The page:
Grounds of Imposition
Every time a state loses its ability to function as per the Constitution, it comes under the direct control of the central government, which is referred as the President’s rule.
On the ground level, the responsibility of the state administration is shifted to the Governor. The President’s rule, which is also known as the state emergency, had been imposed time and again in different states for varied reasons.
One of the most common reasons for the imposition of such a rule is the breakdown of a coalition. Failure of the state legislature to elect a leader as Chief Minister is also a prime cause for this kind of arrangement.
In some cases it has been observed that the President’s rule was brought into effect since Assembly elections were postponed for unavoidable reasons. Such a rule is also imposed at times when the security of the state is threatened either by external aggression or internal disturbances.
Till the mid 90s, there had been instances wherein the Governors were accused of abusing their authority in collusion with the state government. Under such circumstances also the President’s rule was imposed.
The President relies on the report of the Governor of the concerned state and other sources to arrive at a decision. It is to be noted that Parliament must approve such an arrangement within two months of its coming into effect.
Generally, President’s rule is imposed for six months. However, the duration can be extended to three years by getting parliamentary approval every six months. There had been exceptional cases in the past wherein the state emergency was extended for more than three years. For such cases, a constitutional amendment is needed.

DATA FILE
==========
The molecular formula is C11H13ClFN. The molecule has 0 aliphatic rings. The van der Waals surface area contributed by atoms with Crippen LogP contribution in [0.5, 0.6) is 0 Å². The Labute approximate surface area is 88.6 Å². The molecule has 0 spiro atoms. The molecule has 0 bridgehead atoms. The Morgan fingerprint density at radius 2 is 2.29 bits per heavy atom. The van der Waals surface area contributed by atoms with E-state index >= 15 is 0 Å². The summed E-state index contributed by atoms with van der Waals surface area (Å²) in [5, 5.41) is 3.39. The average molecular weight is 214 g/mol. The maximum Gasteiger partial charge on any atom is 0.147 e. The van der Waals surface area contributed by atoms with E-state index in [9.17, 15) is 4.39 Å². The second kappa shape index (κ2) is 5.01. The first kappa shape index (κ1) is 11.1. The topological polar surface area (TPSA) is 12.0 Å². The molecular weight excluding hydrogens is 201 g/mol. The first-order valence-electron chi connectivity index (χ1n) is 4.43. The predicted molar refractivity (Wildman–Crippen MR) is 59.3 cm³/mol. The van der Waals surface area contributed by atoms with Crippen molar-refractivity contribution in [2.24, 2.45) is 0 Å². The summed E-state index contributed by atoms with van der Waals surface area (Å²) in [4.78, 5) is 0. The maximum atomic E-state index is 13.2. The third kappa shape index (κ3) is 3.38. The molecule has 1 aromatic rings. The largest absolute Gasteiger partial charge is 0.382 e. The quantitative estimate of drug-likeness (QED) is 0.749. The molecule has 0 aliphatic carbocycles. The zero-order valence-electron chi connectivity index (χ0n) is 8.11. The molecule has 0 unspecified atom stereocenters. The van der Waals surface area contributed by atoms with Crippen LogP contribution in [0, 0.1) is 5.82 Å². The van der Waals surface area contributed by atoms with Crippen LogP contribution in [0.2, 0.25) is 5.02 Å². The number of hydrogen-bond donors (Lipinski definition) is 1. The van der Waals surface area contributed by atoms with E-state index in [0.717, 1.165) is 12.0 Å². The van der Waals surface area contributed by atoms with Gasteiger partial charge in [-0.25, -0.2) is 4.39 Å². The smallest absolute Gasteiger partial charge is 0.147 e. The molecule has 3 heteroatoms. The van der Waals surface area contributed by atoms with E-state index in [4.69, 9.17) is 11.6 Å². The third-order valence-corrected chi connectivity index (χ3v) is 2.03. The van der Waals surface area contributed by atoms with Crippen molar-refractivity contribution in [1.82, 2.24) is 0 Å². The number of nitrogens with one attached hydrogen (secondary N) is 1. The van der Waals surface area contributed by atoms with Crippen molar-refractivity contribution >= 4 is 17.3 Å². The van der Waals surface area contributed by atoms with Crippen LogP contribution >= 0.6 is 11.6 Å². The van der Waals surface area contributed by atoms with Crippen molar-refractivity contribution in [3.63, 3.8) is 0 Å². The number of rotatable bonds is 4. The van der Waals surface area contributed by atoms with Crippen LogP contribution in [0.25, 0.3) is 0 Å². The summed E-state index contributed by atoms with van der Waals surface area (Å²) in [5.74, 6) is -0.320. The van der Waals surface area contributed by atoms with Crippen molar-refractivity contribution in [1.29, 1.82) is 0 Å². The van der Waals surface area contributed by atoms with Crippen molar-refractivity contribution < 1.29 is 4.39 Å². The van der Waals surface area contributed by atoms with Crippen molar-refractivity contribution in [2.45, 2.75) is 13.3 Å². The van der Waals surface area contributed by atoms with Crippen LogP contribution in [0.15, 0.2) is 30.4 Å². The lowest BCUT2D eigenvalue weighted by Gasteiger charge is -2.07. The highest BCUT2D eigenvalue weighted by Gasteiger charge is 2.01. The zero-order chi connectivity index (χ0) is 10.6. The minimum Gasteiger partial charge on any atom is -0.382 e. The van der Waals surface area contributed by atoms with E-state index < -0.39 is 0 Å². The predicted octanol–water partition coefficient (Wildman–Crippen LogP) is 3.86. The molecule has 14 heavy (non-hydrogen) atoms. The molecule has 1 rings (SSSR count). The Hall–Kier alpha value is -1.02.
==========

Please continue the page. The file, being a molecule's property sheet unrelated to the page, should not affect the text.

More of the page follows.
Till the time President’s rule is in effect, the Parliament makes laws on the 66 subjects of the state list (subjects on which the state governments can make laws). Moreover, it’s the Parliament that needs to approve all money bills during the state emergency.
Parliamentary Approval and Duration
A proclamation imposing President’s Rule must be approved by both the Houses of Parliament within two months from the date of its issue. However, if the proclamation is issued at a time when the Lok Sabha has been dissolved or the dissolution of Lok Sabha takes place during the period of two months without approving the proclamation, then the proclamation has to be approved by the Lok Sabha within 30 days from its first sitting after its reconstitution, provided the Rajya Sabha approves it in the meantime.
If approved by both the Houses of Parliament, the President’s Rule continues for six months. It can be extended for a maximum period of three years with the approval of Parliament, every six months. However, it is provided that beyond one year, the President’s Rule can be extended by six months at a time only when the following two conditions are fulfilled:
- A proclamation of National Emergency should be in operation in whole of India, or in the whole or any part of the state; and
- The Election Commission must certify that the general election to the legislative assembly of the concerned state cannot be held due to difficulties.
Every resolution approving the proclamation or continuance of the President’s Rule can be passed by a simple majority, that is a majority of the members present and voting of that House. It must be passed both the Houses separately. Since only simple majority is required in any of the House, it is easy for any government to gain this much support with little political maneuver.
Moreover, generally proclamation of President’s Rule is on valid constitutional grounds, opposition parties readily give their support to the government.
The Supreme Court in Bommai case (1994) enlisted the situations where the exercise of the power under Article 356 would be proper, based on the recommendations of Sarkaria Commission on Centre-State Relations such as:
- Hung assembly,
- Party having majority declines to form a ministry and governor can find a coalition ministry,
- A ministry resigns and no other party is willing or able to form the government,